Sellers Is Older, Wiser And Happy to Be Back

It's been a tough and circuitous road for Mike Sellers, whose second stint with the Redskins saw him land in the end zone Sunday.
It's been a tough and circuitous road for Mike Sellers, whose second stint with the Redskins saw him land in the end zone Sunday. (By John Mcdonnell -- The Washington Post)

Network News

X Profile
View More Activity
By Jason La Canfora
Washington Post Staff Writer
Friday, October 7, 2005

Mike Sellers was a junior college dropout, sitting at home in Washington state and taking care of his sick mother, when a chance to play pro football for a living first beckoned. The Edmonton Eskimos made him the youngest player in Canadian Football League history at 19. Sellers was signed by the Washington Redskins in 1998, and started his first NFL game when he was 23

It seemed like a golden story. Sellers did things he never thought possible and entered a lifestyle of excess previously unimaginable. But, by the time he was 27, he had given it all away. He was back in the CFL, spiraling professionally and personally, an NFL pariah after facing felony drug charges during his tenure in Cleveland. Two trouble-free seasons in Winnipeg helped repair his image, the drug charges were dropped, and NFL scouts rediscovered an athlete who could still play the game.

When the Redskins came calling again in 2004, Sellers rejoiced, and he is poised for a much bigger role now, finally at ease with a complex offense, even catching a crucial touchdown pass in Sunday's 20-17 overtime defeat of Seattle, his hometown team.

Now, at 30, he is focused on making the most of what may be his last opportunity, and avoiding the pitfalls of his past. Thus far, his second stint in the NFL has been nothing like before; no arrests, no outlandish remarks and no controversy, with Sellers assuming a leadership role on the Redskins, particularly on special teams.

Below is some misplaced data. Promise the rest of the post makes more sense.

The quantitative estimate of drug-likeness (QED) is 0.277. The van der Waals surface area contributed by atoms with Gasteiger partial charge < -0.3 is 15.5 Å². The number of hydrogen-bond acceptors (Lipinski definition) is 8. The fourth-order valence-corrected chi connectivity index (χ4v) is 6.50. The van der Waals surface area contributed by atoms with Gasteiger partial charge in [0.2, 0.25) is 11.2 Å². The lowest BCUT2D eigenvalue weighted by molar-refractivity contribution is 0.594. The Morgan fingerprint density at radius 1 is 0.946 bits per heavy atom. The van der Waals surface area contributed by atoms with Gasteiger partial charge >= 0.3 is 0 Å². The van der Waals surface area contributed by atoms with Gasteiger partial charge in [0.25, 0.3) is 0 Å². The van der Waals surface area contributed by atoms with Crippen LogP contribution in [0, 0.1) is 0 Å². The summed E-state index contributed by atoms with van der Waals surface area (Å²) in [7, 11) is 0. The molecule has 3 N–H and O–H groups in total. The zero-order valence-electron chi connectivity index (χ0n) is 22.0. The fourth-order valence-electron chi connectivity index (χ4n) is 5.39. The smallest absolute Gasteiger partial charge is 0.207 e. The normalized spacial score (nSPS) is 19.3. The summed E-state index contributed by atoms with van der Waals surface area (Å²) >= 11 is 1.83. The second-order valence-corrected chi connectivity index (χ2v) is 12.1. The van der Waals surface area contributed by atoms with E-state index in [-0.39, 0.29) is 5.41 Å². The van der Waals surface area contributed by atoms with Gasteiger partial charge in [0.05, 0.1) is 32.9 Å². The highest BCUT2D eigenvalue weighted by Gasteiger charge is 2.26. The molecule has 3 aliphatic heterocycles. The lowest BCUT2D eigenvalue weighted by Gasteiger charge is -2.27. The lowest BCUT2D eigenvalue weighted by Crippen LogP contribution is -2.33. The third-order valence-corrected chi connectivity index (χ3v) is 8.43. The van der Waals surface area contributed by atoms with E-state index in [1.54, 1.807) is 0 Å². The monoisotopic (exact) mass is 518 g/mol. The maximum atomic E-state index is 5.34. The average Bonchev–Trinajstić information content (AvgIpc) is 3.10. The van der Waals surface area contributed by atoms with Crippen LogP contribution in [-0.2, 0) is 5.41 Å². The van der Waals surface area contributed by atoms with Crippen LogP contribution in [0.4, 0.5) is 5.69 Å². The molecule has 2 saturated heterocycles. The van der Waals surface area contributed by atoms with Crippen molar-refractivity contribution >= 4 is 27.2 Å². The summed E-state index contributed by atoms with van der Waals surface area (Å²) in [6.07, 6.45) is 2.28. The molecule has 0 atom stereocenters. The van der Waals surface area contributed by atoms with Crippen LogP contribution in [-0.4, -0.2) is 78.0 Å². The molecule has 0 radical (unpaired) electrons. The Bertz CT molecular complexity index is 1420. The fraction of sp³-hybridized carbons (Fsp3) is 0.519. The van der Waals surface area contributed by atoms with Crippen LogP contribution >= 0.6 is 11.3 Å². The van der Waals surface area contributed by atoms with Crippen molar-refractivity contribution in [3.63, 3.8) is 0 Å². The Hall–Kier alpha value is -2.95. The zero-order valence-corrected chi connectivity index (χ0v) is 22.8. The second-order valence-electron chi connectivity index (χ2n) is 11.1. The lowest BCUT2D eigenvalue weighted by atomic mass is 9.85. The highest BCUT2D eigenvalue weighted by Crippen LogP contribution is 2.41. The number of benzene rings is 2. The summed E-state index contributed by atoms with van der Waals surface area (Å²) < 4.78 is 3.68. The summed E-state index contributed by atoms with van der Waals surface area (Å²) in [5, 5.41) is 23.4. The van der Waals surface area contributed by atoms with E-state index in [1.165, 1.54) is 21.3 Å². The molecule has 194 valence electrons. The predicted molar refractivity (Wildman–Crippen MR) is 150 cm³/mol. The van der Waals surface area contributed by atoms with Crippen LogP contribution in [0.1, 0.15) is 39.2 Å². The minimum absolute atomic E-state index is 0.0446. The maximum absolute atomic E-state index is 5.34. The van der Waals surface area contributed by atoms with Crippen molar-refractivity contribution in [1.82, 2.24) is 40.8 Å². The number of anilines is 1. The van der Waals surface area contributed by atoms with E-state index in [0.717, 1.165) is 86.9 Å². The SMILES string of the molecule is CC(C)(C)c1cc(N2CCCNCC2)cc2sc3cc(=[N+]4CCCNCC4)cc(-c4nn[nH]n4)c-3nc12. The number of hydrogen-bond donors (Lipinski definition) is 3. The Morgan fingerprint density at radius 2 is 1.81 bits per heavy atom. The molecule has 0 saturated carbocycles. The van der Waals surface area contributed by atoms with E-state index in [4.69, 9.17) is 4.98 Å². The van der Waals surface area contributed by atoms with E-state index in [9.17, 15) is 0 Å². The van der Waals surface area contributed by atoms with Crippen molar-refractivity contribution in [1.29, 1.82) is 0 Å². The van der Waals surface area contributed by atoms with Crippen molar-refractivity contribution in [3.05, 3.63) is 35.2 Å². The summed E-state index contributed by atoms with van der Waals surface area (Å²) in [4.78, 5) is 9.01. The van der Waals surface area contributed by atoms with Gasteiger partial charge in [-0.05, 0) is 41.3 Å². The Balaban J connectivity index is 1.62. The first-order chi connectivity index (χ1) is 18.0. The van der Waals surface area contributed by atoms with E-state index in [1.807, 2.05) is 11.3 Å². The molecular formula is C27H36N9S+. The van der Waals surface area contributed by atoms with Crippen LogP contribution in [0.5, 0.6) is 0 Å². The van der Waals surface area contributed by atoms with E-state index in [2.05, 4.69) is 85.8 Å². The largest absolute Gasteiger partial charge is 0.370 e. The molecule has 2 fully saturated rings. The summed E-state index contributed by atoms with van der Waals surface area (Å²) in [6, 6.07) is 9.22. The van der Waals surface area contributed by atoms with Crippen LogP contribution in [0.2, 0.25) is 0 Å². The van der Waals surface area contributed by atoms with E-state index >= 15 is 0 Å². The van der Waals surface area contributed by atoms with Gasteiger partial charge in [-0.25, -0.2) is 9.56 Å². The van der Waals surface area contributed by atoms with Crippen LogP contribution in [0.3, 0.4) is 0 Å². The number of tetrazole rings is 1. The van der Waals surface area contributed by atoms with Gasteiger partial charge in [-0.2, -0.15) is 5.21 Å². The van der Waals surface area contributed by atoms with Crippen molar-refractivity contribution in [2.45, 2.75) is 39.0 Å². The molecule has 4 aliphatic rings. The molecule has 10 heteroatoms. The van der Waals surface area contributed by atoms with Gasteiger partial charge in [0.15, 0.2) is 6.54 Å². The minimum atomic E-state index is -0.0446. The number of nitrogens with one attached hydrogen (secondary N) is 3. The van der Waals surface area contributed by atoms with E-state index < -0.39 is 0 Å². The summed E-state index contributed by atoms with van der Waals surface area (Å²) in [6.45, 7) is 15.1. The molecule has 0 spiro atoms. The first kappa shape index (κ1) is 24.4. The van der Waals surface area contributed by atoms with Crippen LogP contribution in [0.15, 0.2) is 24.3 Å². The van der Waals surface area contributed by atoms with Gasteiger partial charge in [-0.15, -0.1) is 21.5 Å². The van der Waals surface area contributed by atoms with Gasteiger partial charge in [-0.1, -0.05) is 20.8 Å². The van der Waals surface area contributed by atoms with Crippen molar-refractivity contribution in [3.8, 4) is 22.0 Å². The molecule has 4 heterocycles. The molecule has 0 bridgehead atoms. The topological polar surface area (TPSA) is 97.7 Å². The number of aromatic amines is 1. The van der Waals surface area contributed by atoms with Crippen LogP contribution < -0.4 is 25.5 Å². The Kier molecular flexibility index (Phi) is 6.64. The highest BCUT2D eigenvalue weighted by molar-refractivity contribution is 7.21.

"I'm a totally different person off the field now than I was when I first got here," Sellers said. "There was just a lot of growing up I had to do. I've been playing pro ball since I was 18, and I just kind of stayed in that immature stage for too long. And now I'm older, I'm 30 now, and it was just time to act like a grownup and stop doing all those childish things I used to do. I honestly never thought I was going to be back in this league after what happened to me in Cleveland and being blamed for that stuff. I thought I was done."

In retrospect, there is much Sellers would do differently. He was a three-sport star in high school and the Washington state prep football player of the year. Recruiters deluged him, but Sellers ended up at nearby Walla Walla Community College. He never took the SAT exam, ensuring a circuitous path to the NFL.

"I could have gone to school anywhere, but I guess I thought I was something special," Sellers said. "I just thought I didn't have to take my SATs, and I've got all these big colleges -- I won't name any names -- telling me, 'Don't worry about it, you won't need it.' Then it comes down to it, and I've got to worry about it, and it's too late."

After one season at Walla Walla, Sellers returned home to care for his mother, who died last year, and figured his football career was over -- until a scout from Edmonton called. Sellers played in the CFL from 1995 to 1997, dominating as a fullback and shining as a defensive end (three sacks in 1996). That caught the attention of the NFL, and Sellers chose the Redskins.

It was a tumultuous tenure. The team largely underachieved, Sellers was convicted of DUI in 2000, made derogatory comments about ownership, and was signed by the Browns as a restricted free agent in 2001, a significant step as few restricted free agents change teams. Sellers got a three-year, $2.4 million deal with an $800,000 bonus. It should have been the best time of his life, but things only got worse.